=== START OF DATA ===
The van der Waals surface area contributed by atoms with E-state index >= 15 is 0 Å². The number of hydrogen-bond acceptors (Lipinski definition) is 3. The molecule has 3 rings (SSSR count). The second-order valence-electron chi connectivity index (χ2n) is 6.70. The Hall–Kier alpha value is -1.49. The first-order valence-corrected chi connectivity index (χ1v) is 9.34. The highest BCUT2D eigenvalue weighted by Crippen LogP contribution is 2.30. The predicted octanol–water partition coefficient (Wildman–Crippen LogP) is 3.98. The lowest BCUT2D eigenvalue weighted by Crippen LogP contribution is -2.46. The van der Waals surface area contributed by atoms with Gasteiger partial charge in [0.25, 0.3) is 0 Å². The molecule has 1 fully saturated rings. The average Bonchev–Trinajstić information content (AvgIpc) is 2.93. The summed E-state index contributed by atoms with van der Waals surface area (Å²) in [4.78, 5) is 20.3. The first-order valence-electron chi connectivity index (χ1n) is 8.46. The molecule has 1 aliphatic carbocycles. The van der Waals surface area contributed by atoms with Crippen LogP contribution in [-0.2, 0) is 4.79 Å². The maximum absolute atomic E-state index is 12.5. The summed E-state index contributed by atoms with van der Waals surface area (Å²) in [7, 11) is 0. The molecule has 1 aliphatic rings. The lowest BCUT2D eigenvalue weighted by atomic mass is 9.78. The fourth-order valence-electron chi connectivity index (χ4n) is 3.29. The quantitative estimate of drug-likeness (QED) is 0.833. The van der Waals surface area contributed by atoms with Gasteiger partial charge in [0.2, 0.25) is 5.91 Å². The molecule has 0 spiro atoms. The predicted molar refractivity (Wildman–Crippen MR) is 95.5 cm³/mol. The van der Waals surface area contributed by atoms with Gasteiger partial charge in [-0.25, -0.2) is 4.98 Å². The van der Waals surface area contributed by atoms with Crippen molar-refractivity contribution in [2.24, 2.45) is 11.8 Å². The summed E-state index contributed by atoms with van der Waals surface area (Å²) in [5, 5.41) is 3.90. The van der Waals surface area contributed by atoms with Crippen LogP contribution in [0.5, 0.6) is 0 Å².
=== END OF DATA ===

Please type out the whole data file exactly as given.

The van der Waals surface area contributed by atoms with E-state index >= 15 is 0 Å². The number of hydrogen-bond acceptors (Lipinski definition) is 3. The molecule has 3 rings (SSSR count). The second-order valence-electron chi connectivity index (χ2n) is 6.70. The Hall–Kier alpha value is -1.49. The first-order valence-corrected chi connectivity index (χ1v) is 9.34. The highest BCUT2D eigenvalue weighted by Crippen LogP contribution is 2.30. The predicted octanol–water partition coefficient (Wildman–Crippen LogP) is 3.98. The lowest BCUT2D eigenvalue weighted by Crippen LogP contribution is -2.46. The van der Waals surface area contributed by atoms with Gasteiger partial charge in [0.25, 0.3) is 0 Å². The molecule has 1 fully saturated rings. The average Bonchev–Trinajstić information content (AvgIpc) is 2.93. The summed E-state index contributed by atoms with van der Waals surface area (Å²) in [4.78, 5) is 20.3. The first-order valence-electron chi connectivity index (χ1n) is 8.46. The molecule has 1 aliphatic carbocycles. The van der Waals surface area contributed by atoms with Crippen LogP contribution in [-0.2, 0) is 4.79 Å². The maximum absolute atomic E-state index is 12.5. The summed E-state index contributed by atoms with van der Waals surface area (Å²) in [7, 11) is 0. The molecule has 1 aliphatic rings. The lowest BCUT2D eigenvalue weighted by atomic mass is 9.78. The fourth-order valence-electron chi connectivity index (χ4n) is 3.29. The quantitative estimate of drug-likeness (QED) is 0.833. The van der Waals surface area contributed by atoms with Gasteiger partial charge in [0.2, 0.25) is 5.91 Å². The molecule has 0 spiro atoms. The predicted molar refractivity (Wildman–Crippen MR) is 95.5 cm³/mol. The van der Waals surface area contributed by atoms with Gasteiger partial charge in [-0.25, -0.2) is 4.98 Å². The van der Waals surface area contributed by atoms with Crippen molar-refractivity contribution in [2.24, 2.45) is 11.8 Å². The summed E-state index contributed by atoms with van der Waals surface area (Å²) in [5, 5.41) is 3.90. The van der Waals surface area contributed by atoms with Crippen LogP contribution in [0.5, 0.6) is 0 Å².